Llanelli ex-offenders and drug addicts 'dumping ground'

Drugs A new campaign to try and reduce the use of Class A drugs is being launched in September

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Some councillors in Llanelli claim Carmartheshire council is turning parts of the town into a "dumping ground" for ex-offenders and drug addicts.

Local residents in Tyisha and Glanymor wards live in fear of anti-social behaviour and community spirit is at an all time low, they add.

Dyfed Powys Police say steps are being taken to tackle the drug problems.

The council says it has never intentionally housed drug addicts in either ward.

Councillors spoke of their concerns to the BBC Radio Cymru's Post Cyntaf programme.

"Things have got worse over the years, because of the effects of drugs on things like crime, and anti-social behaviour," said councillor Roger Price.

Start Quote

It's the main subject of conversation amongst local people - things like needles being found, gangs on the streets”

End Quote Roger Price Councillor

"It's the main subject of conversation amongst local people - things like needles being found, gangs on the streets."

Mr Price said the feeling was that the south of the town had become a "dumping ground".

Wendy Rees, who works with drug users, said she does not think the problems have got worse over the past 10 years, but they are more visible than before.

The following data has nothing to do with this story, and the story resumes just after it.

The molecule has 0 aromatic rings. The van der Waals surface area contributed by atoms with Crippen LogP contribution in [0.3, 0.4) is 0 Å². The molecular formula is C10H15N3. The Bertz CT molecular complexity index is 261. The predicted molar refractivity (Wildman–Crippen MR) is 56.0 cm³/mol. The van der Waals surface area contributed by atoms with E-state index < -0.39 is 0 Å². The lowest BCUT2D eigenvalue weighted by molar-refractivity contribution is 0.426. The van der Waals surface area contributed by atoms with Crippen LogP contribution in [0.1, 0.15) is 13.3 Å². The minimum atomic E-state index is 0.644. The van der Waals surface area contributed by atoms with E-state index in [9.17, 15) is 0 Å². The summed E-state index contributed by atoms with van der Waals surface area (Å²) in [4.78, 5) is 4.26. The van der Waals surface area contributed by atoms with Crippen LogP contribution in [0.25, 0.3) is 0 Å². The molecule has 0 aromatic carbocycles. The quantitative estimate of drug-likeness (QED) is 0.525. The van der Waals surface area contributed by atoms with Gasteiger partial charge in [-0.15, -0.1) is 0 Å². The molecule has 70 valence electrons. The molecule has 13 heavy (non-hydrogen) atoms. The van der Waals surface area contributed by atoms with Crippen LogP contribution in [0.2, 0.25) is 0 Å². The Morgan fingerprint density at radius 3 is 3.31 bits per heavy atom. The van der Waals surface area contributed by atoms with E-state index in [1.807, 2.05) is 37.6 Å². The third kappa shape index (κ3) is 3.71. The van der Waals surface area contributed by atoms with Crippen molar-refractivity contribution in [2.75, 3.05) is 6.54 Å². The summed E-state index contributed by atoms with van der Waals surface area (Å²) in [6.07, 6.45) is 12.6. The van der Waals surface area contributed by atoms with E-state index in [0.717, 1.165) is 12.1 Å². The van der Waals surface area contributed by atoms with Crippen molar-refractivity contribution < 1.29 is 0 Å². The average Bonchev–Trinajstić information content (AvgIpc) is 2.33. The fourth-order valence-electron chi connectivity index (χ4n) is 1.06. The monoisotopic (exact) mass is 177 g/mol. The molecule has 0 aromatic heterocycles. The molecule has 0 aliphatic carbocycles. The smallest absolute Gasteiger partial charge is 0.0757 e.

"We're more aware of what is happening. There was always a problem there but it's come more to the surface now because there are services there to help people."

Dyfed-Powys Police said the two areas are trouble spots but a lot of good work is going on to to tackle the drugs problems in the town.

The force will be launching a new campaign to try and reduce the use of Class A drugs in Llanelli in September.

Carmarthenshire Council's area housing manager, Rachel Davies, said since 3 August the council has introduced a new social letting policy in the Tyshia Ward giving it more control over who is allowed to move into the area.

The idea is to get a "get a better mix of age groups and household types, as well as reducing incidents of anti-social behaviour, reduced tenancy turnover and the overall perception of the Tyisha ward as a residential area".

"We want to get more people who work, more people over 55, to try and change the dynamics of the area.

"We have not deliberately being putting some people in the Tyisha area, and the new policy will not remove people," Ms Davies added.

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